Mpesa Academy Reverts To Solar Energy To Cut On Power Costs

Mpesa Foundation Academy has launched a 350KW solar power project at the institution in Thika, Kiambu County in a bid to cut the rising power costs.

The grid-tied PV plant which entails the installation of 630 solar panels to generate power, will reduce the institution’s power consumption from the National grid by 40 percent currently and 60 percent in the long run.

The project entails the use of 60 solar panels that are connected to inverters to monitor power production and consumption.

This comes as the country continues to grapple with rising power costs, affecting the cost of production and operations, with many shifting to renewable energy.

The Executive head of the academy Tony Eysele said the project will save the institution between Sh200 million to Sh250 million during its lifetime, money that would be diverted to help the institution in other operations including sponsoring more students.

He was speaking during the launch of the plant on Wednesday. Mpesa Foundation Academy sponsors children fr
om extremely poor backgrounds from primary school through to university education.

Mpesa Foundation Academy Executive Head Tony Eysele (L) with Tim Kipchumba, a co-founder of Questworks, the engineering company that was contracted to design, supply, install, test, train, and commission the plant (R) during the launch of the plant at the institution in Thika on Wednesday.

Eysele at the same time described solar energy as a clean, renewable source of power that produces zero greenhouse gas emissions or air pollutants during operation.

This, he said, would help reduce the academy’s carbon footprint by a minimum of 50% and contribute to a more sustainable future.

He added that the plant would better prepare the institution to handle power outages and disruptions in the electricity supply which is valuable during emergencies, ensuring critical facilities remain operational.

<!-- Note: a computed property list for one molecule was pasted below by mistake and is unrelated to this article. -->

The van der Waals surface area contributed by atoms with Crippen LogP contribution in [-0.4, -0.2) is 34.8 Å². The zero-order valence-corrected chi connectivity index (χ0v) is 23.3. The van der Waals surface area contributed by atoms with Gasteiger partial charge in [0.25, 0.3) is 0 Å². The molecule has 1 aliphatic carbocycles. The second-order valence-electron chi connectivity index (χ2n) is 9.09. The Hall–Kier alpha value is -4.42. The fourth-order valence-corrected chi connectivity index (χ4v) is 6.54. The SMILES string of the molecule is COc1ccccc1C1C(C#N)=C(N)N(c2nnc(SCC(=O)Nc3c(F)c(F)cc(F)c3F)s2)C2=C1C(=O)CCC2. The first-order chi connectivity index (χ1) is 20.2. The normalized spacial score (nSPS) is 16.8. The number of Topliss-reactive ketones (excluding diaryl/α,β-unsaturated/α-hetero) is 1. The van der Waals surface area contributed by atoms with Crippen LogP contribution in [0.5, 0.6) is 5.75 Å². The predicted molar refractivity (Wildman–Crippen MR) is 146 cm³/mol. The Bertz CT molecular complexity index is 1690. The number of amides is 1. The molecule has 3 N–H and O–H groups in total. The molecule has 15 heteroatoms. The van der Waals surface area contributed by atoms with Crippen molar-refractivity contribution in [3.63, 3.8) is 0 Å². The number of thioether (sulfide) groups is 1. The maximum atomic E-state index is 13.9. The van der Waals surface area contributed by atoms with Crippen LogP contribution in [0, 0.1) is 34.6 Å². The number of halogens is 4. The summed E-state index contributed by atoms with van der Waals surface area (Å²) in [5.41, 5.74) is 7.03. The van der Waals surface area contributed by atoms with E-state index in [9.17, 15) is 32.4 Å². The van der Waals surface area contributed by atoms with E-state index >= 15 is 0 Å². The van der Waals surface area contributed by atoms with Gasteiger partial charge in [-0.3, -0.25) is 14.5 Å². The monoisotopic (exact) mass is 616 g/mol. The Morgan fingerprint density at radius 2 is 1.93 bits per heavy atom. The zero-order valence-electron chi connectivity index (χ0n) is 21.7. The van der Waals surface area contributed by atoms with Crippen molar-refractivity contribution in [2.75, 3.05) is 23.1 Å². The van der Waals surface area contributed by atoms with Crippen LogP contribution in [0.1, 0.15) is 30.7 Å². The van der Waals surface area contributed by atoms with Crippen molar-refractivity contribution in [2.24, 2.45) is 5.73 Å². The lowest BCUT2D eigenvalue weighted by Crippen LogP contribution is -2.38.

‘This is the way to go. We shall not only cut on electricity costs but also ensure stability 3v3n during power outages for critical opera
tions and practical lessons,’ said Eysele.

Tim Kipchumba, a co-founder of Questworks, the engineering company that was contracted to design, supply, install, test, train, and commission the plant called on other institutions to embrace renewable energy.

He said since the installation of the solar panels, the institution has managed to save Sh2.5 million which was going to foot power bills, describing the investment as a reliable and predictable source of electricity for decades.

Kipchumba urged the government to support renewable energy players in the country to fast-track 100% installations before 2030.

His sentiments were echoed by Rhoda Igosangwa, the head of facilities at the institution, and students who stated that the installations will provide excellent opportunities for the academy to incorporate renewable energy into its curricula.

Students said they would no longer have to suffer during national power outages when doing classwork and other practical lessons.

They added that they would now be
able to practically learn about solar technology, energy conservation, and the environmental benefits of renewable energy.

Source: Kenya News Agency